Kawi takes the race-tastic bodywork to the extreme with a quartet of winglet-style spoilers that help keep the front wheel planted. Intake scoops draw air from the pressure wave at the front of the fairing much as the Panigale does, but Kawi trumps with a proper supercharger to give the H2 R a decisive edge in power – to the tune of 121.5 pound-feet of grunt with 300 horsepower that turned in a top speed of 209.442 mph on the Salt Flats. That’s a fairly significant power difference, but honestly, the vast majority of riders would never be able to do this bike justice, even on a closed circuit.

The Ninja leaves little to the imagination with sparse body enclosures for a super-naked look that doesn’t make quite the same visual connection to the racetrack as the Panigale. As far as the hardware, I daresay the Kawi is a match for the Duc throughout the chassis in both the brakes and the suspension department.

Although the Panigale clearly surrenders some power to the Ninja, the Ducati wins bigtime at the checkout counter with its $39,000 sticker versus the $55,000 H2 R, and that kind of price offset starts to look pretty good if you’re a non-sponsored prospective racer.

He Said

“You could look at this as the bittersweet end of an era, or you could look at it as a sign of progress as the factory commits to its V-4 configuration. Wherever you land, you have to admit that this is a sweet machine, and it makes for an appropriate swan song for the storied Panigale twin family.”

She Said

My wife and fellow motorcycle writer, Allyn Hinton, says, “ The bike wants to go fast and just protests when you aren’t on the throttle. It doesn’t sound right and it doesn’t ride right going slow. It’s also hot as Hell on your legs. Around town, it’s a bit of a nightmare trying to find a balance between engine braking when you’re not on the throttle and the surge forward when you are. Give it some room and twist it, though, and even in Rain mode it launches into space. Sport mode is just ridiculous. As a commuter, it’s gonna suck unless you are within a mile of the interstate on each end of your journey. If you’re buying this to impress someone and you aren’t taking it to the track, you’re gonna be miserable. Moving forward though, the 1299 Panigale R FE is out and the Panigale V4 is in.”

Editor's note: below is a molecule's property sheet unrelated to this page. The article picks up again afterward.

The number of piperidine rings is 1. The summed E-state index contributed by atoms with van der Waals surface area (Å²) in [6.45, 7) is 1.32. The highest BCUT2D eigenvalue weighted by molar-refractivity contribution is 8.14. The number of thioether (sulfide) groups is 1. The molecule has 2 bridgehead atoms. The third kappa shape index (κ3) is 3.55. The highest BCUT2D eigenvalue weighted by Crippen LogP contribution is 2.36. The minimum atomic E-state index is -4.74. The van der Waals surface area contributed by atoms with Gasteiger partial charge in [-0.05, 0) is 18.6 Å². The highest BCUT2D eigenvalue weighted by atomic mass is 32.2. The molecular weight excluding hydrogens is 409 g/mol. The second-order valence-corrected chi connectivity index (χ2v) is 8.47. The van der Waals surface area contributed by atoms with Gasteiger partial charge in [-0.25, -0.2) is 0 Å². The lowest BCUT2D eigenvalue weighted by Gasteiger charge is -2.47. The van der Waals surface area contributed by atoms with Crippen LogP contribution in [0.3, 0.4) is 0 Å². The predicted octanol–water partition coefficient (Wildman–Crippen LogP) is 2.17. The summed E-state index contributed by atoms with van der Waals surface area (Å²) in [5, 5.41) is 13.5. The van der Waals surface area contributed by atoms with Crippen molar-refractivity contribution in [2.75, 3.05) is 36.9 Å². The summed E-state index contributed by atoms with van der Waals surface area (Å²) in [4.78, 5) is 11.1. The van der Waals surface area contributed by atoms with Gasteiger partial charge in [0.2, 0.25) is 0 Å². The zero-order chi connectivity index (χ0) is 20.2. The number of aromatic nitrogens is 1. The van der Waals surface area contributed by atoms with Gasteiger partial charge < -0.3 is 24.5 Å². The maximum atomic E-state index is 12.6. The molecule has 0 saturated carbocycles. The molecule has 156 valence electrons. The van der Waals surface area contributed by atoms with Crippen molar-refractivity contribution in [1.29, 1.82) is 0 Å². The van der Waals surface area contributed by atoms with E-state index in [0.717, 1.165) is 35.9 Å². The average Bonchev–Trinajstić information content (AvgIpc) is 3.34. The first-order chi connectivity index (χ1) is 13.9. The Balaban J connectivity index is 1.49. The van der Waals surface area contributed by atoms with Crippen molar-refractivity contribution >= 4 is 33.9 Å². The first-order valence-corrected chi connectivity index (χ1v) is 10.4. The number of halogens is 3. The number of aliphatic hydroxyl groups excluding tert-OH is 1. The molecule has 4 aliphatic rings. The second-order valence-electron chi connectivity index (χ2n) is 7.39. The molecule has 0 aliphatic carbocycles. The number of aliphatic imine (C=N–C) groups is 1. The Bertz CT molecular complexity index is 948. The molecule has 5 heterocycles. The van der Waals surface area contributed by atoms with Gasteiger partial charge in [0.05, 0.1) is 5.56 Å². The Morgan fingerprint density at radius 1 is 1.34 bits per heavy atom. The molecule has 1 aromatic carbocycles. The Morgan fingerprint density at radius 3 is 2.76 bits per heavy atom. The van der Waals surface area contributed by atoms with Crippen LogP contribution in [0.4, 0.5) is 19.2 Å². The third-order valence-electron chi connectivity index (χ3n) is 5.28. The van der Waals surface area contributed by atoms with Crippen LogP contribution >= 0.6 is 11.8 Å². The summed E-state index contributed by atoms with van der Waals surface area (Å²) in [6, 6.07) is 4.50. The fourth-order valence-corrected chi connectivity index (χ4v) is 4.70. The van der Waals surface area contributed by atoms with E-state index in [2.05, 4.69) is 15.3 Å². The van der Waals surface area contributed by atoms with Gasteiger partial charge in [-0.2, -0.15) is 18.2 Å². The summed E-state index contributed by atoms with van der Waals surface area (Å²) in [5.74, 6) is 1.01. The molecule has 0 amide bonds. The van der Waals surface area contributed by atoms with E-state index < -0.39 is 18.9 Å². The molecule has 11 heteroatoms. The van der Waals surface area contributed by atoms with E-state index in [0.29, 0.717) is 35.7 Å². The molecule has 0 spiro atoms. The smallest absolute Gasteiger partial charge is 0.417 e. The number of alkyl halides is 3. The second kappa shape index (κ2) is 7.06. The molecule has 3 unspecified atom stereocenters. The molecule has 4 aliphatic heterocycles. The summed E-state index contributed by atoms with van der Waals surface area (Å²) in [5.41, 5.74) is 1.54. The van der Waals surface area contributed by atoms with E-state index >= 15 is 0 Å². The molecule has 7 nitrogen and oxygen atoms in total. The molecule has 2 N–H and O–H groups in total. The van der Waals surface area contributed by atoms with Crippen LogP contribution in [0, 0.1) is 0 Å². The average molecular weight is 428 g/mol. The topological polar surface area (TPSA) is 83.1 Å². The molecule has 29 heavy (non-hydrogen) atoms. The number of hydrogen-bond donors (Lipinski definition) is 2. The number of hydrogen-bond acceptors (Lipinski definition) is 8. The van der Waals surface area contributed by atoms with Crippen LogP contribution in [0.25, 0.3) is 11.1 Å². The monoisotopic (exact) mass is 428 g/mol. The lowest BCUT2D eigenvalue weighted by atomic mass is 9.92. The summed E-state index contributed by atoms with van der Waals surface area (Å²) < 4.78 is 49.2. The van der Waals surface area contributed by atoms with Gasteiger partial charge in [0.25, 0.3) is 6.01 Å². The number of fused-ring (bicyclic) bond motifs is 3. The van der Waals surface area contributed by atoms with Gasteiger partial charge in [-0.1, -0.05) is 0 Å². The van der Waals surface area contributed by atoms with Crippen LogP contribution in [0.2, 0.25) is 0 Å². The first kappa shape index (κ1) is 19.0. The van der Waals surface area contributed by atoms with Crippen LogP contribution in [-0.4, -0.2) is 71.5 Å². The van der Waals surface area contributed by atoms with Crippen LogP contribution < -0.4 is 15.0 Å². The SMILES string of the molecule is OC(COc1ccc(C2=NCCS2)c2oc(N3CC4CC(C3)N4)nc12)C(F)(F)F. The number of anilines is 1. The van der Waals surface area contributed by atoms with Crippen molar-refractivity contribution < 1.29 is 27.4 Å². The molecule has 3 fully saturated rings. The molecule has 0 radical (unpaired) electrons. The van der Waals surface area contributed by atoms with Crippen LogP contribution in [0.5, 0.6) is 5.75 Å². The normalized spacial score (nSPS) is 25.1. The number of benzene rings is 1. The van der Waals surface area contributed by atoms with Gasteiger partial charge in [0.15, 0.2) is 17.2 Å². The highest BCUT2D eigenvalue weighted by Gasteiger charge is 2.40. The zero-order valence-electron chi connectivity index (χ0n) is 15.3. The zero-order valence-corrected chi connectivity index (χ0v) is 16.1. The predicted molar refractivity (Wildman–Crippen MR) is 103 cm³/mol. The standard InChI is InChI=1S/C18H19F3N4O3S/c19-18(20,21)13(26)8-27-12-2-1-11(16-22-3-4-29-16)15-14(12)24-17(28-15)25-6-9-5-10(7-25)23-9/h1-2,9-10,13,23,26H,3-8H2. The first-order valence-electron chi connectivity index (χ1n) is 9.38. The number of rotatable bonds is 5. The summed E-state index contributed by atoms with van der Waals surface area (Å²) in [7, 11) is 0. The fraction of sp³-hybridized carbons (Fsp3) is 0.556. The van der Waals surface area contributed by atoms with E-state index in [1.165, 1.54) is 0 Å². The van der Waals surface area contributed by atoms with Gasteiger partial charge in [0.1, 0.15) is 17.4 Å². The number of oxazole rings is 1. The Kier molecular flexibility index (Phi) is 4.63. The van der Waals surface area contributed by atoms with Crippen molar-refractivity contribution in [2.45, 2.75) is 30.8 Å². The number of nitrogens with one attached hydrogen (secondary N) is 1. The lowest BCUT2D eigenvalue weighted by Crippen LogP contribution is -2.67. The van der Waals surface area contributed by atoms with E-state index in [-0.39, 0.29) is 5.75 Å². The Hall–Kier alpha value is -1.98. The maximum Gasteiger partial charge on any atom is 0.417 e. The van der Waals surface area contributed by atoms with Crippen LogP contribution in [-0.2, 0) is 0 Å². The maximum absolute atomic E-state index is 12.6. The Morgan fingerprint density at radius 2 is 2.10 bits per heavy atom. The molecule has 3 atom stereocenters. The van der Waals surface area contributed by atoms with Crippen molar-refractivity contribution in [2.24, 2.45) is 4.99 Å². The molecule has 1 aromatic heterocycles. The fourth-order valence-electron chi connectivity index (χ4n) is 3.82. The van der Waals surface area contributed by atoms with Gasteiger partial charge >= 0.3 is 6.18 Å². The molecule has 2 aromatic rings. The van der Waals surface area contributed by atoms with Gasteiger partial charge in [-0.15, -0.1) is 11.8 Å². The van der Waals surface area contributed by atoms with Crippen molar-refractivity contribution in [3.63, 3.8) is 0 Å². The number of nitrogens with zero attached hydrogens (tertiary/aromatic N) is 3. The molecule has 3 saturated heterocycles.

Ducati 1299 Panigale R Final Edition Specifications

Engine & Drivetrain:
Engine: Superquadro — L-twin cylinder, 4 valve per cylinder, Desmodromic, liquid cooled
Displacement: 1,285 cc
Bore x Stroke: 116 mm x 60.8 mm
Compression Ratio: 13,0:1
Power: 209.4 hp (154 kW) @ 11.000 rpm
Torque: 104.7 lb-ft (142.0 Nm) @ 9.000 rpm
Fuel Injection: Mitsubishi electronic fuel injection system. Twin injectors per cylinder. Full Ride-by-Wire elliptical throttle bodies with aerodynamic valve and optimized trumpets
Exhaust: 2-1-2 system, primary tubes in titanium. Twin titanium mufflers. 2 lambda probes and 2 catalytic converters
Gearbox: 6 speed with Ducati Quick Shift (DQS) up/down
Primary Drive: Straight cut gears; Ratio 1.77:1
Ratio: 1=37/15 2=30/16 3=27/18 4=25/20 5=24/22 6=23/24
Final Drive: Chain; Front sprocket 15; Rear sprocket 39
Clutch: Hydraulically controlled slipper/self-servo wet multiplate clutch
Chassis:
Frame: Monocoque aluminum
Front Suspension: Öhlins NIX30 43 mm fully adjustable usd fork with TiN treatment
Rear Suspension: Fully adjustable Öhlins TTX36 unit, adjustable linkage: progressive/flat. Aluminum single-sided swingarm
Wheel Travel (Front/Rear): 4.72 in (120 mm) / 5.12 in (130 mm)
Rake: 24°
Front Wheel: 3-spoke W shape forged light alloy 3.50" x 17"
Rear Wheel: 3-spoke W shape forged light alloy 6.00" x 17"
Front Tire: Pirelli Diablo Supercorsa SP 120/70 ZR17
Rear Tire: Pirelli Diablo Supercorsa SP 200/55 ZR17
Front Brake: Dual 330 mm semi-floating discs, radially mounted Brembo Monobloc M50 - 4 piston calipers with Cornering ABS as standard equipment
Rear Brake: 245 mm disc, 2-piston caliper with Cornering ABS as standard equipment
Dimensions & Capacities:
Dry Weight: 370.4 lb (168 kg)
Curb Weight: 418.9 lb (190 kg)
Seat Height: 32.48 in (830 mm)
Wheelbase: 56.49 in (1,435 mm)
Front Wheel Trail: 3.78 in (96 mm)
Fuel Tank Capacity: 4.5 gallon (17 l)
Consumption: 6,7 l/100km
Number of Seat: Single seat
Top Speed: 175 mph (est)
Details:
Instrumentation: Color TFT display
Safety Equipment: Cornering ABS Bosch,Ducati Traction Control EVO, Ducati Wheelie Control EVO, Engine Brake Control
Standard Equipment: Riding Modes, Power Modes, Ducati Quickshift (DQS) up/down, Fully Ride by Wire (RbW), Ducati Data Analyzer (DDA+) with GPS and lean angle acquisition, Auto tire calibration, Rapid setting DTC, DWC, EBC, Titanium connecting rods and valves, Balanced crankshaft, Lithium-ion battery, Auxiliary adjustment buttons, Forged Marchesini aluminum wheels, Akrapovič homologated full titanium exhaust
Additional Equipment: Racing windshield, Machined mirror block-off plates, License plate mount removal plug
Warranty: 24 months unlimited mileage
Price: $39,900

Further Reading

Kawasaki Ninja H2 R

2019 Kawasaki Ninja H2 R
- image 835010

See our review of the Kawasaki Ninja H2 R.

Ducati Panigale V4

2018 Ducati Panigale V4
- image 773927

See our review of the Ducati Panigale V4.

Ducati

ALLYN IMAGES - DO NOT DELETE
- image 792903

Read more Ducati news.

All images featured on this website are copyrighted to their respective rightful owners. No infringement is intended. Image Source: ducati.com, kawasaki.com